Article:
Co-signers reduce much of the risk for lenders — because the co-signer is responsible for the loan should you default on your payments. Adding a co-signer can be a strong negotiating tool and usually results in a lower interest rate. The downside is the co-signer’s credit health can suffer if the loan becomes delinquent, even though they don’t have ownership interest in the vehicle.

9. Bring a friend to the lender

Ask a friend or a relative to go with you to the lender’s office, says Massachusetts-based consumer attorney Yvonne Rosmarin. Bringing someone you trust to the negotiating table can help inspire confidence. And confidence, combined with knowledge, can lead to more favorable loan terms.

10. Look out for add-ons

Nonprime buyers are more likely to encounter lending contracts with nonessential goods and services, says Josh Frank, former senior researcher for the Center for Responsible Lending. Other costs, such as car insurance rates, can pile up for nonprime buyers.

Never agree to a loan that’s contingent on purchasing any add-on, such as extended warranties, after-market services or car insurance. Be aware of these add-ons, especially if you need to apply at a buy here, pay here dealership or you plan to trade in your vehicle. And understand that rolling these costs into your loan means you’ll pay more interest over the loan term.

11. Be sure the terms are final

If you finance through a dealer, always ensure the terms are final before signing. If you don’t, you may face higher monthly payments.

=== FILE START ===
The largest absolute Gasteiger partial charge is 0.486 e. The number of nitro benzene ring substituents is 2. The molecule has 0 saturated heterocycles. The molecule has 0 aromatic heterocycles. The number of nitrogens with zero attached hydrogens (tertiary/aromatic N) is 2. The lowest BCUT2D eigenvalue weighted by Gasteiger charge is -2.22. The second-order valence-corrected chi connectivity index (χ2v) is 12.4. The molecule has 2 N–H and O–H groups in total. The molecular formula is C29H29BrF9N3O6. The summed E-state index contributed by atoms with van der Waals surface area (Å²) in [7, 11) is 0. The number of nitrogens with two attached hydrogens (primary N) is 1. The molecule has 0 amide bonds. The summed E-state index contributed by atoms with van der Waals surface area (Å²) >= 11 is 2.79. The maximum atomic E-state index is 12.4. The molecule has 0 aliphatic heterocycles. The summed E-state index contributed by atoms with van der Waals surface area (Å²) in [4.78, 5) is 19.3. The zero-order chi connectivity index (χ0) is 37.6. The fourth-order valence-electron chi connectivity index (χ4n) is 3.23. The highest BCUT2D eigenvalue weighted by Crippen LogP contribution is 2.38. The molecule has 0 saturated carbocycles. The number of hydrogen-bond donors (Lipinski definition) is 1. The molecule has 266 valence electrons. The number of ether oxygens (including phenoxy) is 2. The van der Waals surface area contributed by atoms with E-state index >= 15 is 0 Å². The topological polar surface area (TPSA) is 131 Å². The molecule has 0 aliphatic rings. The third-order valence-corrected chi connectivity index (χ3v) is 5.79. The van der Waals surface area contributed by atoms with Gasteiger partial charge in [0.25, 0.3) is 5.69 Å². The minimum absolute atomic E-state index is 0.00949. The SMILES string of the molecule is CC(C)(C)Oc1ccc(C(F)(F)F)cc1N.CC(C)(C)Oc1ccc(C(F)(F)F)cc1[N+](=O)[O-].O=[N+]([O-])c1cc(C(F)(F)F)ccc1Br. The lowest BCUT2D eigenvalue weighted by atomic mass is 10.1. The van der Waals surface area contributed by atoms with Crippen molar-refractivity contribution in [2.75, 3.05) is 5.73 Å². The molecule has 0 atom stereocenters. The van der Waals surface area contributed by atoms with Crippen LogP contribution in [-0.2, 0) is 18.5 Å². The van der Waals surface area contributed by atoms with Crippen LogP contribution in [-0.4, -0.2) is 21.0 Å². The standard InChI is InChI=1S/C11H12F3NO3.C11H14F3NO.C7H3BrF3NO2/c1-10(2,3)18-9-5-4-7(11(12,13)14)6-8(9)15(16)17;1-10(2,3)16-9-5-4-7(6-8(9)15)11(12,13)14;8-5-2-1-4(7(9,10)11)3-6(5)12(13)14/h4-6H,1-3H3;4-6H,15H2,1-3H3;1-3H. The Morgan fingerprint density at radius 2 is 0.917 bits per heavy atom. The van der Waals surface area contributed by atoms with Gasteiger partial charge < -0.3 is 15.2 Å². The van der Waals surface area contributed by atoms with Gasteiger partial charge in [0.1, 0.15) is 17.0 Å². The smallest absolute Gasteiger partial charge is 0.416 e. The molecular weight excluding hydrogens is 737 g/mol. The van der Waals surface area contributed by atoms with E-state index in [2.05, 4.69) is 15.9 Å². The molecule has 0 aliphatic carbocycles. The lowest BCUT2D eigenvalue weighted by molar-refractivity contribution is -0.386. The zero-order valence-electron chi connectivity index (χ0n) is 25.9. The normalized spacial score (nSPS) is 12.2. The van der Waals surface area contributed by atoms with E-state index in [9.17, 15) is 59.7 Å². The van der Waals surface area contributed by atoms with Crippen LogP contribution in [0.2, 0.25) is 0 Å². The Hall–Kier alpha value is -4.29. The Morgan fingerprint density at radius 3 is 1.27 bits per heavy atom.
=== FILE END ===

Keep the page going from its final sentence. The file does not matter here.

Some shady dealers tell car buyers their financing is not complete well after the customer finalizes the purchase, and they must accept a higher interest rate or return the car. This deceptive practice is called yo-yo financing.

Where to find a bad credit car loan

Car loans are available through most banks, credit unions and online lenders. You can also use dealership financing, as discussed above. But you’re more likely to get a bad credit loan with reasonable terms through an online lender.

Some credit unions will also approve you for a bad credit car loan if you have a good history with their institution.

Check out Bankrate’s picks for the best bad credit auto loans to explore options.

Bad credit car loan APRs

Borrowers with good or excellent credit get the most competitive auto loan offers. That doesn’t mean you’ll automatically have fewer options if your credit score is lower. However, your borrowing costs will likely be much higher due to the risk you pose to the lender.

Here’s a breakdown of the current average interest rates by credit rating from Experian’s State of the Market report for the fourth quarter of 2022:

Credit score range

New car

Used car

Deep Subprime: 300 to 500



Subprime: 501 to 600



Near Prime: 601 to 660



Prime: 661 to 780



Super Prime: 781 to 850



Next steps

If you have bad credit, it may be tougher for you to get a car loan. You may face less favorable terms or even predatory lending practices.

The good news is that conducting research, saving up for a down payment and getting preapproved help you prepare to get the best deal on an auto loan.

If you find a loan that’s right for you, make timely payments to help boost your credit score. At that point, consider refinancing; you might find a loan with even better terms.